Expert MySQL Design Practices

This new series by leading MySQL Expert Ronald Bradford helps the software engineer understand, appreciate and develop the right skills and techniques to build scalable software solutions. These proven and reproducible design practices will ensure your use of MySQL to improve performance, scalability and reliability.

These expert design practices are from 25 years of professional experience following formal university qualifications in computer science. All of these practices are written for use with a MySQL based data system however most of the content in these practices predate the existence of the MySQL product and have stood the test of time with emerging technologies and software development approaches. Many practices apply directly to other data stores, whether relational or the new NoSQL products and include working with persistent and non-persistent data storage products.

All businesses, organizations, websites and governments use data to present information to users. This ranges from contact information of your company, products for sale, where you are and where you have been, and the transactions for your bank account. The right architectural practices for data management ensures successful scalability of your website, application or product managing data. There is no one way to architect a technology solution, however, there are many ways poor design can seriously impact the need for more hardware and resources, and most importantly, take significant time to re-architect causing development of new features to be affected.

Why is there a need for design practices?

Consider this question. How do you describe the need and role of a software architect to a non technical person? This is a generic description for the layperson.

You want to build a new home on a vacant block of land. In order to build a lasting home with all the expectations for today’s living, a lot of planning, design, and development occurs long before you can move in, paint the walls, add furniture, cook, entertain and reside.

Your home is built on a foundation that is generally a solid and rigid block of concrete that was carefully planned on a level surface. The plumbing and electrical wiring was carefully prepared before the concrete was set. If the foundation is not level, solid, and meeting the design plan then no matter how much work you put into your home, you will spend more time compensating for the deficiencies of the foundation. Do you spend more and more time and expense trying to compensate, or do you have to give up, tear down the failed attempt and build again?

Designing and developing a website or a software product uses the same approach. With software the amount of investment, the time, and expense is far less than building a home, however the lack of a plan and design can easily lead to a poor product that nobody wants to use.

The availability of open source software, free hosting and ample online resources enables anybody to take an idea and create a software solution with very little effort. If you are building a shack on the beach, you do not invest a lot, you accept the cracks in the walls, the leaky roof, the lack of plumbing. Your first software application will likely be exactly the same. Do you continue to add on, or is there a time you decide you want to start over for your family to live at the beach over the summer with all the expectations of a holiday resort?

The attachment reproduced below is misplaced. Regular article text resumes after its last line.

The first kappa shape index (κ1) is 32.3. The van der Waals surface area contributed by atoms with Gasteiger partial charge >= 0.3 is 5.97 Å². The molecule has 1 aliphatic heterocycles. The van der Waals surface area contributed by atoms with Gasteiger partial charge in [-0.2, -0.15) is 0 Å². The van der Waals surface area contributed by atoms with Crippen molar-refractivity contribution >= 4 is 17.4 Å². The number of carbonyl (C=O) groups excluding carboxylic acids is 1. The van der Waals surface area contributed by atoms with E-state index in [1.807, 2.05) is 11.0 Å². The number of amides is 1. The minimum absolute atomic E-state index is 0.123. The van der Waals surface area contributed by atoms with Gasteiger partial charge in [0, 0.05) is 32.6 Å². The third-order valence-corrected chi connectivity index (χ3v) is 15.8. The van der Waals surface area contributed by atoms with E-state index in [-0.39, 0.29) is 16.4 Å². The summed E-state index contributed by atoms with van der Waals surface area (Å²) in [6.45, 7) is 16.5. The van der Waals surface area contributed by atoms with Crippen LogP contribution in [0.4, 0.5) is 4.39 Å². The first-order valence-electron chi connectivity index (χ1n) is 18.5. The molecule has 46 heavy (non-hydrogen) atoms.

Not all plans are the same. If you live in the Amazon, your home is not built with concrete, and has additional different needs for building higher off the ground to avoid tidal flows and to have room for food storage and livestock to have shelter. One size does not suit all. Just like there are shanty towns to million dollar penthouses in large cities, the diversity of websites and software solutions are analogous.

Understanding how to design and develop a successful and scalable software solution takes practice, trial and error, and a good amount of training. Working in a team that includes experienced resources that have completed projects ensures you can learn from the mistakes of others and cultivate a healthy environment for accelerated learning.

It is unfortunate that many startups and open source projects, even the most popular LAMP applications suffer from common design mistakes. These practices misuse MySQL and therefore can shine a poor light on the software and the misconception that MySQL does not scale. Many of today’s the largest websites, all the top telecommunication companies, online gaming sites and numerous other companies all rely heavily on your data stored in and managed with MySQL.

Today, many organizations have developers, IT managers and C level executives where the most senior resource has a handful of years of experience or less. They have little or no formal experience in design, data structures, software development, production deployment and testing methodologies. Combined with having never worked in a team environment with more skilled professionals, many software engineers today have a very limited world view of how large and successful products have been developed in the past. This lack of depth in skills reflects how the entire team learns and grows and without the right historical influences too many common beginner mistakes are repeated.